His new novel is Long Drive Home.
A few weeks ago I asked him what he was reading. His reply:
I've been catching up on the latest work of some writers I'm fortunate enough to call friends.Learn more about the book and author at Will Allison's website.
I'm about halfway through Andrew Foster Altschul's new novel, Deus Ex Machina, a behind-the-scenes story of a fictional reality show. It's as brilliant and confidently written and funny and ambitious as Andrew's first novel, Lady Lazurus, which blew me away.
Before that was Lauren Grodstein's latest novel, A Friend of the Family. I felt a strong kinship between it and my own new book--both are set in northern New Jersey, both are about families coming apart, both portray deeply flawed fathers--only I liked Lauren's a lot better. She does marriage and family like nobody's business, and the pace and tension of the novel are just about perfect.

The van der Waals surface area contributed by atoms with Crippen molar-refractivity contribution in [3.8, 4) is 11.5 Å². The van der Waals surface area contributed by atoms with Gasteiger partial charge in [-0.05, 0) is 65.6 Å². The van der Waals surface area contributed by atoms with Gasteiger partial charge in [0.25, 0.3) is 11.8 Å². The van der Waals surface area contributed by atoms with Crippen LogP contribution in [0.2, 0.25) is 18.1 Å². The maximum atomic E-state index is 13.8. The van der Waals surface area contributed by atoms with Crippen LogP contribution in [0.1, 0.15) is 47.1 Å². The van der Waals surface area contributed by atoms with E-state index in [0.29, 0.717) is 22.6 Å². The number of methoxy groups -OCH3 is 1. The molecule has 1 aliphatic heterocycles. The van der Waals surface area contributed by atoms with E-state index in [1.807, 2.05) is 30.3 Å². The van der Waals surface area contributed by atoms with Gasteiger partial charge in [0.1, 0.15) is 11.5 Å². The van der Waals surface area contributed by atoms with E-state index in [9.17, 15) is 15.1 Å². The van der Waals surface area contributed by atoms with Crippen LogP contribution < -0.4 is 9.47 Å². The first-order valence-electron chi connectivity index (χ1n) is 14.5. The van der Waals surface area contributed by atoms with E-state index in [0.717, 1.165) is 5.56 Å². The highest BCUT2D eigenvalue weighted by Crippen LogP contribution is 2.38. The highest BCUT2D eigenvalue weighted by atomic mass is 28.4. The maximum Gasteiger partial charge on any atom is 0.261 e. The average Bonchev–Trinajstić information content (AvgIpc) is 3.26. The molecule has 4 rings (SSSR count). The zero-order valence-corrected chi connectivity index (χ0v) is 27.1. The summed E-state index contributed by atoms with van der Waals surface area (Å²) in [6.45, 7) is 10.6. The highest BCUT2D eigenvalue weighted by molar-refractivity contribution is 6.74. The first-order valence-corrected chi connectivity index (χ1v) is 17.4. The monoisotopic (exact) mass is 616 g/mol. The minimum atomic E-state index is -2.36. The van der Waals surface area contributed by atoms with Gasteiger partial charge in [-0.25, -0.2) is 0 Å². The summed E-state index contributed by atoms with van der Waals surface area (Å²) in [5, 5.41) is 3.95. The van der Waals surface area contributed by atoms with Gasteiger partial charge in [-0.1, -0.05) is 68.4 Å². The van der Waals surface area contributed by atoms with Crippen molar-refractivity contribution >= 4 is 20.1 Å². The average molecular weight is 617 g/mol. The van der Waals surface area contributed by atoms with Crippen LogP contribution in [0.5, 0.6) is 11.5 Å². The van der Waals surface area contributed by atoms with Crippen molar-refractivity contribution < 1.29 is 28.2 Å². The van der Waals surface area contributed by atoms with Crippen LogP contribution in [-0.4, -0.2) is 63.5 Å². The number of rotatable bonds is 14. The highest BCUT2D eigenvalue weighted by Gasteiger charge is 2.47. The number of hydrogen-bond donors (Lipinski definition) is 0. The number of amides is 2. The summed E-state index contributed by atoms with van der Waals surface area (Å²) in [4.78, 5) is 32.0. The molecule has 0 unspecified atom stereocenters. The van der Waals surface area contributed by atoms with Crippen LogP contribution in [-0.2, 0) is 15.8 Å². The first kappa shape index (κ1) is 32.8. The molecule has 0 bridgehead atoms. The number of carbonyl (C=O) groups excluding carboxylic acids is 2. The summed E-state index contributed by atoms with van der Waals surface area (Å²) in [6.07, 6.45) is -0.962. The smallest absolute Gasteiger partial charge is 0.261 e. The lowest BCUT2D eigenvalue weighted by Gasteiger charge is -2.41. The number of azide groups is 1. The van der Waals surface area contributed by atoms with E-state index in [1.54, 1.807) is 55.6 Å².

Before that was Bruce Machart's The Wake of Forgiveness, a literary work of the highest order that also manages to be, seemingly effortlessly, an epic historical family drama and one hell of a page turner. This book deserves prizes.
Next up is Brock Clarke's Exley (which, based on a sneak peek, I'm expecting to love as much as I loved An Arsonist’s Guide to Writers’ Homes in New England); Mark Childress's Georgia Bottoms (Mark always makes me laugh as he's breaking my heart); and Leslie Daniels's debut, Cleaning Nabokov's House, the opening pages of which have a voice so strong, I almost missed my train stop one night.
The Page 69 Test: Long Drive Home.